With the Indians, Craig slashed .249/.326/.435 in 2019. His ISO was .186, he posted a .329 wOBA, he smashed a career high 23 home runs, and his extra base hit rate was 9.3%. However, his wRC+ was below league average at 92 and his 26.3% strikeout rate was a concern and a career high.

The Pirates selected Craig in the first round of the 2016 draft out of Wake Forrest. Craig began his professional career as a third baseman, before most playing first base the past three seasons. However, in 2019, he also started to learn to play left and right field in an effort to improve his value and positional flexibility.

While he was playing new positions, Craig grew leaps and bounds defensively at first base in 2019. He went from what looked like a future DH to being a plus a defender. Craig flashed soft hands, a strong arm and a great glove at first base this past season.

To be honest, it was a bit of surprise that Craig did not earn a September call up this past season. Especially with Josh Bell battling injuries that caused him to miss the last two weeks of the season.

NEXT: Potential Breakout Prospects For 2020
When the 2020 season begins Craig will likely be back at the Triple-A level. That said, it would not be a complete shocker to see him open the 2020 season with the Pirates as a bench bat. Regardless, Craig, barring injury or something else unforeseen, will make his MLB debut at some point during the 2020 season.

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The Pirates have narrowed their search to replace Clint Hurdle as manager.

As first reported by MLB.com, their final two candidates are Minnesota Twins bench coach Derek Shelton and Tampa Bay Rays bench coach Matt Quatraro, team sources confirmed to the Post-Gazette.

Shelton, 49, was hitting coach with the Cleveland Indians from 2005 to 2009, then had the same position with the Rays from 2010 to 2016 before the Twins brought him on as bench coach in 2017.

Quatraro, 46, played in the Rays’ minor league system and became a coach in 2004. He worked at various positions with Tampa from 2004 to 2013 before he joining Terry Francona’s staff with the Indians from 2014 to 2017 as an assistant hitting coach. Quatraro returned to the Rays for the 2018 season as third base coach and became bench coach for 2019.

Pirates pitcher Dario Agrazal pitches against the Cubs in the first inning Wednesday, Sept. 25 2019, at PNC Park.
Pittsburgh Post-Gazette
Pirates trade Dario Agrazal to Tigers for cash
Both men are highly respected in baseball circles and have experience winning in small markets.

The decision to focus on Quatraro and Shelton eliminates internal candidates such as third base coach Joey Cora and special assistant Jeff Banister.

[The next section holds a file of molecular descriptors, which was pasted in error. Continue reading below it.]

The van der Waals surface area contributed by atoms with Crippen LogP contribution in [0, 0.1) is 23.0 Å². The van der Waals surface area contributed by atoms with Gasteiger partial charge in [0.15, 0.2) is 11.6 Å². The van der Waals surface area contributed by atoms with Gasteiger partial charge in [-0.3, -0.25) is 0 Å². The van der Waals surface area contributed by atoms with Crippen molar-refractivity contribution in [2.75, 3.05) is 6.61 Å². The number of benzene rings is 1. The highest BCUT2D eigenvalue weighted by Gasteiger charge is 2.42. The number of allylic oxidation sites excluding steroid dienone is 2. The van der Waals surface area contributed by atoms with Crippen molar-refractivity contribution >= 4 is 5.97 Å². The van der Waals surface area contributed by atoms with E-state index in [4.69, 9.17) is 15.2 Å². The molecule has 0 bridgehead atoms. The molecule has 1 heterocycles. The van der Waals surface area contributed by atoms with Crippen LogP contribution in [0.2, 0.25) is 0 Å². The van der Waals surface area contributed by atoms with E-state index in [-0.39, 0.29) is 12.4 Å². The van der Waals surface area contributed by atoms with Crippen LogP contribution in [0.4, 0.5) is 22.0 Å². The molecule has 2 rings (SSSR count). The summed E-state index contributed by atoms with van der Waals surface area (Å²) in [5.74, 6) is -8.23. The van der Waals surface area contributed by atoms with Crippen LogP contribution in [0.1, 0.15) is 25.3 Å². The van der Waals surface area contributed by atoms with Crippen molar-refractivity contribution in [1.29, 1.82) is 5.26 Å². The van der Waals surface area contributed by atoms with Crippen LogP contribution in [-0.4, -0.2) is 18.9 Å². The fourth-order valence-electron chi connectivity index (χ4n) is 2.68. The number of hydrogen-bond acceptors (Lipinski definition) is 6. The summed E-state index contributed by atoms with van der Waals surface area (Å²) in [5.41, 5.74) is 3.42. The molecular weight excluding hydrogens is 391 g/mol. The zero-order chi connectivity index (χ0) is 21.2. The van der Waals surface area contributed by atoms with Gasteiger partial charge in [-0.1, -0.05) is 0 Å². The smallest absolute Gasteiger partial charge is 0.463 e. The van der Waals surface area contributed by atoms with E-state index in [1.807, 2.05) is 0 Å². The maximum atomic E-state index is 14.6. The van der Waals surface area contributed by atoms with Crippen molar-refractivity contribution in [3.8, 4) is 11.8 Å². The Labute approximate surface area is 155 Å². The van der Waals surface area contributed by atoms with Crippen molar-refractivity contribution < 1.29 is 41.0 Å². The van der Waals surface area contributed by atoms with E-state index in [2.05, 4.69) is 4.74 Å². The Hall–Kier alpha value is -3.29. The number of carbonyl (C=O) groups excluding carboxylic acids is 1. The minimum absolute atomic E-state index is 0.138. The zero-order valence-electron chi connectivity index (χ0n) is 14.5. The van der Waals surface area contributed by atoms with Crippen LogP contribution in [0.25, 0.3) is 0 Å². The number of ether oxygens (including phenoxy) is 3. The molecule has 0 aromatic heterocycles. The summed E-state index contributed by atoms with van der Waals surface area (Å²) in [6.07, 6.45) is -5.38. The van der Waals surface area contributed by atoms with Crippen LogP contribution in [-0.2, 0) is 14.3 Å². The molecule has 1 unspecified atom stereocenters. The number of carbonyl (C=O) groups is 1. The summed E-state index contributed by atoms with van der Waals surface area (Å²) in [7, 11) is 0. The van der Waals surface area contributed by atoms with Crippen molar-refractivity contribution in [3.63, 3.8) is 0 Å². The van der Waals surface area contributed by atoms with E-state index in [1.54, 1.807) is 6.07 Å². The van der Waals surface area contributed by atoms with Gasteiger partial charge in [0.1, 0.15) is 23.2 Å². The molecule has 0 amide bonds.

According to sources, the Pirates are hoping to finalize a decision by the end of the week. Whomever the manager is will have to work quickly to build his staff.

The Pirates still need to hire a bench coach and a pitching coach. The manager, along with general manager Ben Cherington, will also have to decide the fates of the remaining staff members like Cora, hitting coach Rick Eckstein, and first base coach Kimera Bartee.

Rock the vote

Major League Baseball is rolling out a new kind of award — the 2019 All-MLB Team — and Pirates fans can vote for Josh Bell until 5 p.m. on Tuesday, Dec. 3.

Unlike the All-Star Game, this particular honor is designed to incorporate the entire season. It will include two separate teams, regardless of league. Winners will be announced on Tuesday, Dec. 10, at the Winter Meetings in San Diego.

Tampa Bay Rays third base coach Matt Quatraro stands on the field during a game against the Baltimore Orioles, Friday, May 11, 2018, in Baltimore.
Pittsburgh Post-Gazette
Breaking down the Pirates’ next manager: Derek Shelton vs. Matt Quatraro
Fans can vote once every 24 hours at MLB.com. Winners will be determined by fan vote and a panel of media members, broadcasters, former players and other officials throughout the game.

There will be three outfielders selected — regardless of position — along with a normal infield, a designated hitter, five starting pitchers and two relief pitchers.

Bell ranks third among eligible first baseman with 37 home runs. He’s fourth in RBIs (116) and third in OPS (.936).

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PITTSBURGH — The Pirates’ next general manager is going to have to figure out the club’s immediate future and long-term plan behind the plate. Francisco Cervelli is gone. Elias Díaz, once a well-regarded prospect, followed up an encouraging 2018 campaign with a stunningly poor season. There isn’t a catcher among the club’s Top 30 prospects, according to MLB Pipeline.

It’s entirely possible that Pittsburgh’s next starting catcher isn’t currently on the roster. But part of the solution might have emerged amid the disappointment of this past season.

Jacob Stallings spent the past four years as the Pirates’ third or fourth option at catcher, which means he’s familiar with the road between Pittsburgh and Triple-A Indianapolis. But this season, Cervelli’s concussion and Díaz’s struggles opened the door for Stallings to receive more regular playing time.